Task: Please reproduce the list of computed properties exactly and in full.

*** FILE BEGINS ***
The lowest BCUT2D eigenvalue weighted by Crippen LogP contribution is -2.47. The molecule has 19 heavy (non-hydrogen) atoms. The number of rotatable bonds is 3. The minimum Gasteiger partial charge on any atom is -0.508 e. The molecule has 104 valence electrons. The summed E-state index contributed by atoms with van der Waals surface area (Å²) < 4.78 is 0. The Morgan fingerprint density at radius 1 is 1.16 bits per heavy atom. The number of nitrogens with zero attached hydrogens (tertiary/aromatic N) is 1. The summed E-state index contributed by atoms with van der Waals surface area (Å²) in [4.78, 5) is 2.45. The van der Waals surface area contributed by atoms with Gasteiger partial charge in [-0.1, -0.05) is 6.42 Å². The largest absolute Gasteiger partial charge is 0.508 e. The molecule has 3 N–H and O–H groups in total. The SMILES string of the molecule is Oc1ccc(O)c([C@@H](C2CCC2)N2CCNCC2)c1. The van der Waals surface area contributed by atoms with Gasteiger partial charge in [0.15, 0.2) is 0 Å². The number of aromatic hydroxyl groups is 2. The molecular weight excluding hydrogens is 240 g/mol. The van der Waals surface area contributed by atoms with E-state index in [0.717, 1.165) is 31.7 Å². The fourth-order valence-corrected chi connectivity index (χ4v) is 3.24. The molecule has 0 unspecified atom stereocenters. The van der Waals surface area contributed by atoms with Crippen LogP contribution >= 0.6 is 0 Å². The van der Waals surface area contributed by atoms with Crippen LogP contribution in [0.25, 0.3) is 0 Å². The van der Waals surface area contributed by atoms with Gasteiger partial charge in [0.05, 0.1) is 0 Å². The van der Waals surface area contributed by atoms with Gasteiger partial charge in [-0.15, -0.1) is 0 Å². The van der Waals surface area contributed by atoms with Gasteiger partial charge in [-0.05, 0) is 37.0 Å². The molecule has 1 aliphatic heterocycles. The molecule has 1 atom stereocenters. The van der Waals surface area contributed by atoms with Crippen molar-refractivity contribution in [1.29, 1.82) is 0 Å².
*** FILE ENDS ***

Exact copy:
The lowest BCUT2D eigenvalue weighted by Crippen LogP contribution is -2.47. The molecule has 19 heavy (non-hydrogen) atoms. The number of rotatable bonds is 3. The minimum Gasteiger partial charge on any atom is -0.508 e. The molecule has 104 valence electrons. The summed E-state index contributed by atoms with van der Waals surface area (Å²) < 4.78 is 0. The Morgan fingerprint density at radius 1 is 1.16 bits per heavy atom. The number of nitrogens with zero attached hydrogens (tertiary/aromatic N) is 1. The summed E-state index contributed by atoms with van der Waals surface area (Å²) in [4.78, 5) is 2.45. The van der Waals surface area contributed by atoms with Gasteiger partial charge in [-0.1, -0.05) is 6.42 Å². The largest absolute Gasteiger partial charge is 0.508 e. The molecule has 3 N–H and O–H groups in total. The SMILES string of the molecule is Oc1ccc(O)c([C@@H](C2CCC2)N2CCNCC2)c1. The van der Waals surface area contributed by atoms with Gasteiger partial charge in [0.15, 0.2) is 0 Å². The number of aromatic hydroxyl groups is 2. The molecular weight excluding hydrogens is 240 g/mol. The van der Waals surface area contributed by atoms with E-state index in [0.717, 1.165) is 31.7 Å². The fourth-order valence-corrected chi connectivity index (χ4v) is 3.24. The molecule has 0 unspecified atom stereocenters. The van der Waals surface area contributed by atoms with Crippen LogP contribution >= 0.6 is 0 Å². The van der Waals surface area contributed by atoms with Crippen LogP contribution in [0.25, 0.3) is 0 Å². The van der Waals surface area contributed by atoms with Gasteiger partial charge in [0.05, 0.1) is 0 Å². The van der Waals surface area contributed by atoms with Gasteiger partial charge in [-0.15, -0.1) is 0 Å². The van der Waals surface area contributed by atoms with Gasteiger partial charge in [-0.05, 0) is 37.0 Å². The molecule has 1 aliphatic heterocycles. The molecule has 1 atom stereocenters. The van der Waals surface area contributed by atoms with Crippen molar-refractivity contribution in [1.29, 1.82) is 0 Å².